In the spring of 2020, a 46-year-old man with a history of well-controlled anxiety and depression began to experience an increase in his anxiety due to COVID-19 pandemic-related job and financial fears. His mental health declined over the course of a month, with his passive suicidal ideations progressing to suicidal gestures and attempts, including an attempt to jump out of a moving vehicle, an attempt to throw himself into oncoming traffic, and putting a gun to his head. After expressing to his wife that he would shoot himself if he returned home, the man was admitted to a local hospital’s inpatient psychiatric unit. He made minimal improvements over the first four days of treatment, but continued to experience significant fluctuations in his anxiety levels and mood. On the fifth day of his hospitalization, the psychiatric nurse practitioner overseeing his care charted that while the man expressed a desire to return home, his anxiety was not under control and based on his condition, he could not be safely discharged. That night, a nurse charted further decline in his condition. Despite this, the next morning, the decision was made to discharge the man home. Less than 48 hours after returning home, the man committed suicide by shooting himself in the head.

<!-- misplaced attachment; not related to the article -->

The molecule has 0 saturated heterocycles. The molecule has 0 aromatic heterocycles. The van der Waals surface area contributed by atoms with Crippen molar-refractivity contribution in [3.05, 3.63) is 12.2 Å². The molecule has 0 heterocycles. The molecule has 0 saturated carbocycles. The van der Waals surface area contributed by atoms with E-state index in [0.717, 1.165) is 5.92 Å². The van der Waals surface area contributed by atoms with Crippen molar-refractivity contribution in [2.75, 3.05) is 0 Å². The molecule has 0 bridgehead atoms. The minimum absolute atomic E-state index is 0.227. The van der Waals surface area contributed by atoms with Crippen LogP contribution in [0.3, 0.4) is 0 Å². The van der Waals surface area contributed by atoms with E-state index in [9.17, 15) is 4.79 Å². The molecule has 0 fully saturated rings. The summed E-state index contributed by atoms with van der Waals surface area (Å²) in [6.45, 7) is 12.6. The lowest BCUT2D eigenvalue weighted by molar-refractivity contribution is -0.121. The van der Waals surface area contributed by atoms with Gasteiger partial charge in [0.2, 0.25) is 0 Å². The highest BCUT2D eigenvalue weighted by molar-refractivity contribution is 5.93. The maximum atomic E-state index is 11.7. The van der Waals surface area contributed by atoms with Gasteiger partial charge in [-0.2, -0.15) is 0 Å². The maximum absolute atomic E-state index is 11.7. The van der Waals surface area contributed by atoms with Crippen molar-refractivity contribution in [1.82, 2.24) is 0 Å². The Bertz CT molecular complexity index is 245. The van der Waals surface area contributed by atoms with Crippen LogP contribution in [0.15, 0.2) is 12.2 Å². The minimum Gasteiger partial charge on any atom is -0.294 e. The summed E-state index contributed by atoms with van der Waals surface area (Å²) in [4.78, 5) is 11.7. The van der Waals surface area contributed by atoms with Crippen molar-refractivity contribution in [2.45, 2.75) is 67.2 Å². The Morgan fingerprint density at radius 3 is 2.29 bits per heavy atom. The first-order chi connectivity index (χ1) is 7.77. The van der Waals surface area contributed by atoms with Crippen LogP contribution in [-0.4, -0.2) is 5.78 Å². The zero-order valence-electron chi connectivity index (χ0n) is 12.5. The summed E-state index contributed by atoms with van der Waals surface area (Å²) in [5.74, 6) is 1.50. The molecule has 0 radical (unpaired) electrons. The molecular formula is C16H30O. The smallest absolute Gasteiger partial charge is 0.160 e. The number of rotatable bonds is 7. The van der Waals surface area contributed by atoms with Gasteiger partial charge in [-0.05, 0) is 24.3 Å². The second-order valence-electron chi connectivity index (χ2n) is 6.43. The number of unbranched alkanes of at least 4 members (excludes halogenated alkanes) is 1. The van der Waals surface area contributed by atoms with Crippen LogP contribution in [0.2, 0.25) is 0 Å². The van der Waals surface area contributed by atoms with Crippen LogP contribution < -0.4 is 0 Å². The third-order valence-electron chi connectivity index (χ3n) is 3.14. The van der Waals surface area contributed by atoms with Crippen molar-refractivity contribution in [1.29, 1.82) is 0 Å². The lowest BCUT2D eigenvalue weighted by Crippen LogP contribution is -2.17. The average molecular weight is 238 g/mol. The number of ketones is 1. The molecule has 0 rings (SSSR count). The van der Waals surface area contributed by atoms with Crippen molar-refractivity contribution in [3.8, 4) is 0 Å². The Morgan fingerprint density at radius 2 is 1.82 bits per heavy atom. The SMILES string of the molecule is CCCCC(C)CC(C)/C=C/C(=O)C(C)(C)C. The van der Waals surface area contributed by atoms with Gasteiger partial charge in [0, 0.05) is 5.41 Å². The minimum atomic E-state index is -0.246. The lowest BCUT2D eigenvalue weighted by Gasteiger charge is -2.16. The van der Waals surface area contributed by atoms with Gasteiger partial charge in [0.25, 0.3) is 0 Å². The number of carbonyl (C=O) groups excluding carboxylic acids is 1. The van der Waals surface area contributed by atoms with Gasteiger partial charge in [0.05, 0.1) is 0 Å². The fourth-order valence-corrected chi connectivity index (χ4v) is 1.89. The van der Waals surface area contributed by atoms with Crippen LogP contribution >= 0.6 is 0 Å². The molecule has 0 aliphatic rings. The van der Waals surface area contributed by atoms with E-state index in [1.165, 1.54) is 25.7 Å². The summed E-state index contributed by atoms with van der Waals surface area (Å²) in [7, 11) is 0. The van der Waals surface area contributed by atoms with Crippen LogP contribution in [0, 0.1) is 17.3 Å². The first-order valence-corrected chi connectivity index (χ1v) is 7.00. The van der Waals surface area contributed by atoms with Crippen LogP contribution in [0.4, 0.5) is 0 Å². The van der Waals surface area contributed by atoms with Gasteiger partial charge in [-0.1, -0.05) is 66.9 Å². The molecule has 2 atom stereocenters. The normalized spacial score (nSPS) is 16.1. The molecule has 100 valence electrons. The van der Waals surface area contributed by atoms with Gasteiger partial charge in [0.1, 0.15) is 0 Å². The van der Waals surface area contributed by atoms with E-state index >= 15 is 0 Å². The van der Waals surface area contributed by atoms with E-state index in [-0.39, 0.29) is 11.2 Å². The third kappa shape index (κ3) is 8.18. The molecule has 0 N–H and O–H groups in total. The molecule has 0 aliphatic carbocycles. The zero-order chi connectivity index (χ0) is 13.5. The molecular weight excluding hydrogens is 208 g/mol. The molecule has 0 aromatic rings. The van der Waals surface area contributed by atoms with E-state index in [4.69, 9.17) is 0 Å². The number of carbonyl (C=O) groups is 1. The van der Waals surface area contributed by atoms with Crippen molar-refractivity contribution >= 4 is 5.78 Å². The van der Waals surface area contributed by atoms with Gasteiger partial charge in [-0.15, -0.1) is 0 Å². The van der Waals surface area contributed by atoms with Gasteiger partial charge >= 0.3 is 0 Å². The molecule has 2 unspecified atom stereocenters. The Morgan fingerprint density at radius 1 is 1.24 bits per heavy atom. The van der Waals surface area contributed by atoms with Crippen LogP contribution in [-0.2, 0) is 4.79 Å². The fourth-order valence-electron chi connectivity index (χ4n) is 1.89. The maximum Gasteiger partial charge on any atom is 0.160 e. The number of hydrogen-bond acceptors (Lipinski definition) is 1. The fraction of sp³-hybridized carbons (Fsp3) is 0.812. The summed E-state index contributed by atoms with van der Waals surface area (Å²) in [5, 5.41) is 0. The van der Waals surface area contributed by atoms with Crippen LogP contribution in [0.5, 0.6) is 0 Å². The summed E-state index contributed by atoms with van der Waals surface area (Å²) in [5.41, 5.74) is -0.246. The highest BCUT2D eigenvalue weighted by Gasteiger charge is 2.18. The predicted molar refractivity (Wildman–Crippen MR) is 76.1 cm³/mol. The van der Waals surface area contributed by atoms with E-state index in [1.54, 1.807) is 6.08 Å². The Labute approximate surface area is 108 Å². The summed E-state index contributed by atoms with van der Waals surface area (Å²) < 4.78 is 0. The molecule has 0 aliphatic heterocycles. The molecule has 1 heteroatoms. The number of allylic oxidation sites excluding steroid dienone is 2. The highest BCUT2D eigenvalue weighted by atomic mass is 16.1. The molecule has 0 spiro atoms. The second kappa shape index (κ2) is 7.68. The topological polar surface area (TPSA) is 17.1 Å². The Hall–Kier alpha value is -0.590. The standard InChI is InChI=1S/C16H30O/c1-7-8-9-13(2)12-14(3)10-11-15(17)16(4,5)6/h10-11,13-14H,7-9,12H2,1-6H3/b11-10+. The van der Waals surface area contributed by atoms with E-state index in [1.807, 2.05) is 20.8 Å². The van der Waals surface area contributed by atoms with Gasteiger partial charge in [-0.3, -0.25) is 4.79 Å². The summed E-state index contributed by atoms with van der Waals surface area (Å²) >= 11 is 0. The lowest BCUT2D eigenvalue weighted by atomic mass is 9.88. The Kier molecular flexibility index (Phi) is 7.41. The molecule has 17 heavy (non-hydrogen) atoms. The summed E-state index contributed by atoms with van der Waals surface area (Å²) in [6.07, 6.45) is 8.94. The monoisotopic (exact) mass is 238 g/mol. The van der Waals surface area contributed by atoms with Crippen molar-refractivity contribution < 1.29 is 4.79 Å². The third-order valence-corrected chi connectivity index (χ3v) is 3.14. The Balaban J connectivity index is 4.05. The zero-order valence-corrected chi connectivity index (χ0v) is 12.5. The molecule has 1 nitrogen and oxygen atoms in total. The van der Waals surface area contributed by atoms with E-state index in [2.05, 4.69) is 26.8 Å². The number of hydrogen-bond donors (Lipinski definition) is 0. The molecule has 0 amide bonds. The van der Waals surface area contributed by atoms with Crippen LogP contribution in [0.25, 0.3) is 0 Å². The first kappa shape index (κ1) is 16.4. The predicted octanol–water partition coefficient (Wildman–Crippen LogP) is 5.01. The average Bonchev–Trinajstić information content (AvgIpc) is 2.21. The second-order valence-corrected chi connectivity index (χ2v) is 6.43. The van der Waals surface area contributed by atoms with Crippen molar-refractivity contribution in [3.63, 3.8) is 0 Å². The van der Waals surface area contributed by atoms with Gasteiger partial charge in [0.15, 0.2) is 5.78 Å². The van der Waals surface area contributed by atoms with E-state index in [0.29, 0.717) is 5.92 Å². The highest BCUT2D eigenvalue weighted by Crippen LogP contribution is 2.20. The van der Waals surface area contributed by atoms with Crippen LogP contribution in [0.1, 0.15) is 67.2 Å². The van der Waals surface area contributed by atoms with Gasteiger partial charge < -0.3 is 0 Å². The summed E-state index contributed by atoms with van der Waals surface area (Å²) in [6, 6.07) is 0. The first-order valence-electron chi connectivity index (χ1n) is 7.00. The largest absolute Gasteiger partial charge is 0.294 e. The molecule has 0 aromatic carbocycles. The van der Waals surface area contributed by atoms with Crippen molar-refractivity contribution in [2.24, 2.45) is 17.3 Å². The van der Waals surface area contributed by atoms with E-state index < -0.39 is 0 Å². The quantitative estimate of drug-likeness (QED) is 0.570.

The man left behind his wife of 20 years and two teenage daughters. Prior to his death, he worked as a high-level software engineer for a Department of Defense contractor and was the beloved head coach of a local baseball team.
Plaintiff alleged that the decision to discharge the man was based on the exhaustion of preapproved insurance funds, rather than clinical readiness for discharge. Defendants alleged that the man’s anxiety and suicidality stabilized during his inpatient treatment, that he appeared markedly improved the morning of discharge, and that the hospital could not hold him against his will if he wanted to return home.
Wrongful death cases involving suicide present unique challenges. One such challenge is the “illegality bar.” Plaintiffs in civil cases in the Commonwealth are barred from recovery where the case involves the voluntary commission of an illegal act by the plaintiff or their decedent. Because suicide is still a common-law crime in Virginia, plaintiffs in these cases must prove that the decedent did not voluntarily and knowingly kill him or herself, but rather was stricken with an irresistible impulse to do so because of a serious mental health condition.
The parties settled for $1,000,000.00 prior to trial. The Plaintiff was represented by Alexandra Humphreys, Esq. and Charles “Frank” Hilton, Esq. of Wharton Aldhizer & Weaver, PLC in Harrisonburg, Virginia.